DTVE Data Weekly: Disney moves to one SVOD brand in Latin America

Key issues arise from Disney merging its two streaming brands in the Latin American region. Star content in Latin America was deployed quite differently than in other regions (e.g. in Europe). Most obviously, customers in Latin America had to pay for an additional service to watch such content: Star+.

Source: Omdia

The main differentiator for the service was live sports, a great asset for Disney given its proprietary channels, ESPN and later Fox. This justified an extra fee because the sports content was not included in other regions. With time, Disney shut down its linear signals in favour of Star+. Given that the Fox brand is beloved in the region, having to access its content through Star+ was, and still is, tedious for consumers.

Disney employed a strategy to include the bundle through different service providers, including pay TV, mobile, and broadband. Other players, such as regional e-commerce giant Mercado Libre, have included it as part of their points rewards program, which later evolved into Meli+ in Brazil and Mexico.

Reportedly, Star+ did not do as well as expected during its first quarters after launch. This was due to licensing issues, dubbing unavailability, and pricing concerns. However, its strength from the beginning was providing access to all of ESPN’s proprietary content— but at the same time, this depended on expensive rights to international sports leagues.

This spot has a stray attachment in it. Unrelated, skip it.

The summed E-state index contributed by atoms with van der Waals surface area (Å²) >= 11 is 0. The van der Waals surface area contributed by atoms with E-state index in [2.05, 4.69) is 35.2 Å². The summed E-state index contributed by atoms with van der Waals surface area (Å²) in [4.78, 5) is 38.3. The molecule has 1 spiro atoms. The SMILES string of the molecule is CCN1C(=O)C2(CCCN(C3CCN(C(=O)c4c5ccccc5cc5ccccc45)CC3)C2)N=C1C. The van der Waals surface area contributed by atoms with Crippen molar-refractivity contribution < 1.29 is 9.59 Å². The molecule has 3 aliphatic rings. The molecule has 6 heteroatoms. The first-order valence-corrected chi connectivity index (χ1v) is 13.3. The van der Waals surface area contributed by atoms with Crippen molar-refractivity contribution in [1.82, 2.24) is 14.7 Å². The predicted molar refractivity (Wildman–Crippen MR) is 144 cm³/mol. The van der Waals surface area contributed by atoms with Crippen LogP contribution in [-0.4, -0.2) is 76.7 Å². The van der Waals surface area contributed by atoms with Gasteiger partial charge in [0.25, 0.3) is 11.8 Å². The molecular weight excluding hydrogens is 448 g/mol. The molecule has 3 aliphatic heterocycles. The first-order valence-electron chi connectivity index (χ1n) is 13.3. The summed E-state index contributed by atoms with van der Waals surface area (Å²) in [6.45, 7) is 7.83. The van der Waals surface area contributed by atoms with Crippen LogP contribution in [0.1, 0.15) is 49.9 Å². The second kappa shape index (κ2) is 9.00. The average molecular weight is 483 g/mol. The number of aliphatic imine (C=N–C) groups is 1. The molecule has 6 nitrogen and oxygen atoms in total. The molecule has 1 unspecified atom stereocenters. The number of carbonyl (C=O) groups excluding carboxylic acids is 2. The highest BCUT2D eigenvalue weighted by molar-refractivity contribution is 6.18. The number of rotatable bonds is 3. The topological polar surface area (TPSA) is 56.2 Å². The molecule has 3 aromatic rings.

Market Ranking

The SVOD market in Latin America is clearly dominated by Netflix, which by year-end 2023 was expected to have around 51% of total SVOD revenue, thanks to both its Standard with Ads tier and additional members’ plans. Disney comes second with 11% (both services and the bundle).

Paramount+ and (HBO) Max are in third and fourth place, respectively. The former experienced rapid growth in subscriptions over its first few quarters, mainly due to bundling with service providers, whilst the latter cleverly offered aggressive discounts at launch, including a permanent 50% off for newcomers.

Disney now believes the best way to grow its SVOD market share is to phase out the Star+ brand and adopt a strategy similar to the one in Europe by moving toward a single streaming brand under the Disney+ name. The merger will benefit consumers through improved usability of all assets in one service, including the key differentiator of live and other sports content (by including Star content in the same platform). However, a few factors must be considered:

  • Cost: Merger costs will need to be considered, with a possible price increase after its conclusion.
    Alternative plans: It is highly plausible that Disney+ could also introduce an ad tier to mitigate the price increase, likely below the current bundle price.
  • Number of users per account: The change would decrease the current number of users to seven, no matter what kind of content they prefer.
  • Password sharing policies: There is a greater risk of this happening. An extra member policy like Netflix’s is a plausible option in terms of cost-effectiveness for customers.

Omdia views Disney’s decision as reasonable and expects the service to reach close to 20m subscriptions by the end of 2024. Apart from the obvious benefits of high-quality content, pricing is a key factor in Latin America. Should the company decide to apply an ad-supported plan, it has the potential to increase the reach of Star+ content greatly.

Juan Villegas, is Omdia’s research Analyst for media & entertainment